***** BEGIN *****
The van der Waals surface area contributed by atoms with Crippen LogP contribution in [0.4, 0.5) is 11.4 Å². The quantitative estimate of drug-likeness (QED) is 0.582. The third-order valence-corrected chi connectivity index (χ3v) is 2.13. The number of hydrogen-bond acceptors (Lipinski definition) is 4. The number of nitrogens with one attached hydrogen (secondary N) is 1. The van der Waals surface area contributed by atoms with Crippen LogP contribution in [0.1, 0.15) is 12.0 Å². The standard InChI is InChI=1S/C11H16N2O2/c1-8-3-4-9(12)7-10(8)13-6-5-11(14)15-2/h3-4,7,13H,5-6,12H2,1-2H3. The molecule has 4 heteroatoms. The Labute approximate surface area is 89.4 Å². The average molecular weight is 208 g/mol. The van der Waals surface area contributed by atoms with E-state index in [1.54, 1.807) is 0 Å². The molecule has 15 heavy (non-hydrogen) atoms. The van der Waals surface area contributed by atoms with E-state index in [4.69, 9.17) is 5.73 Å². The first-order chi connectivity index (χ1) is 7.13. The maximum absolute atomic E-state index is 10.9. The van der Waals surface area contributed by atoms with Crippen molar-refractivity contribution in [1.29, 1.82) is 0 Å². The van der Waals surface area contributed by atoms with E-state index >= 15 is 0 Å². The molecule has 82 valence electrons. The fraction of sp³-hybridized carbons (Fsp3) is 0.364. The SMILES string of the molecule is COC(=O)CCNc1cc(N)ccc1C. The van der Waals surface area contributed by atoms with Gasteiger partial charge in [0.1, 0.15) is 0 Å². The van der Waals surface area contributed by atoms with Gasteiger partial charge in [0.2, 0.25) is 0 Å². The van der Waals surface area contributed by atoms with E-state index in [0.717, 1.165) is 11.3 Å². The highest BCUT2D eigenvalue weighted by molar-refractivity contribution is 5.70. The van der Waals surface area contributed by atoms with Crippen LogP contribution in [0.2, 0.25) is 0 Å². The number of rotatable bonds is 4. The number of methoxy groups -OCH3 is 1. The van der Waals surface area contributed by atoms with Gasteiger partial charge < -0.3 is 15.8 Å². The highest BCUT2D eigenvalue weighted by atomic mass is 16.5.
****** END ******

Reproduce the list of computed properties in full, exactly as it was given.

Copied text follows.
The van der Waals surface area contributed by atoms with Crippen LogP contribution in [0.4, 0.5) is 11.4 Å². The quantitative estimate of drug-likeness (QED) is 0.582. The third-order valence-corrected chi connectivity index (χ3v) is 2.13. The number of hydrogen-bond acceptors (Lipinski definition) is 4. The number of nitrogens with one attached hydrogen (secondary N) is 1. The van der Waals surface area contributed by atoms with Crippen LogP contribution in [0.1, 0.15) is 12.0 Å². The standard InChI is InChI=1S/C11H16N2O2/c1-8-3-4-9(12)7-10(8)13-6-5-11(14)15-2/h3-4,7,13H,5-6,12H2,1-2H3. The molecule has 4 heteroatoms. The Labute approximate surface area is 89.4 Å². The average molecular weight is 208 g/mol. The van der Waals surface area contributed by atoms with E-state index in [1.54, 1.807) is 0 Å². The molecule has 15 heavy (non-hydrogen) atoms. The van der Waals surface area contributed by atoms with E-state index in [4.69, 9.17) is 5.73 Å². The first-order chi connectivity index (χ1) is 7.13. The maximum absolute atomic E-state index is 10.9. The van der Waals surface area contributed by atoms with Crippen molar-refractivity contribution in [1.29, 1.82) is 0 Å². The van der Waals surface area contributed by atoms with E-state index >= 15 is 0 Å². The molecule has 82 valence electrons. The fraction of sp³-hybridized carbons (Fsp3) is 0.364. The SMILES string of the molecule is COC(=O)CCNc1cc(N)ccc1C. The van der Waals surface area contributed by atoms with Gasteiger partial charge in [0.1, 0.15) is 0 Å². The van der Waals surface area contributed by atoms with Gasteiger partial charge in [0.2, 0.25) is 0 Å². The van der Waals surface area contributed by atoms with E-state index in [0.717, 1.165) is 11.3 Å². The highest BCUT2D eigenvalue weighted by molar-refractivity contribution is 5.70. The van der Waals surface area contributed by atoms with Crippen LogP contribution in [0.2, 0.25) is 0 Å². The number of rotatable bonds is 4. The number of methoxy groups -OCH3 is 1. The van der Waals surface area contributed by atoms with Gasteiger partial charge < -0.3 is 15.8 Å². The highest BCUT2D eigenvalue weighted by atomic mass is 16.5.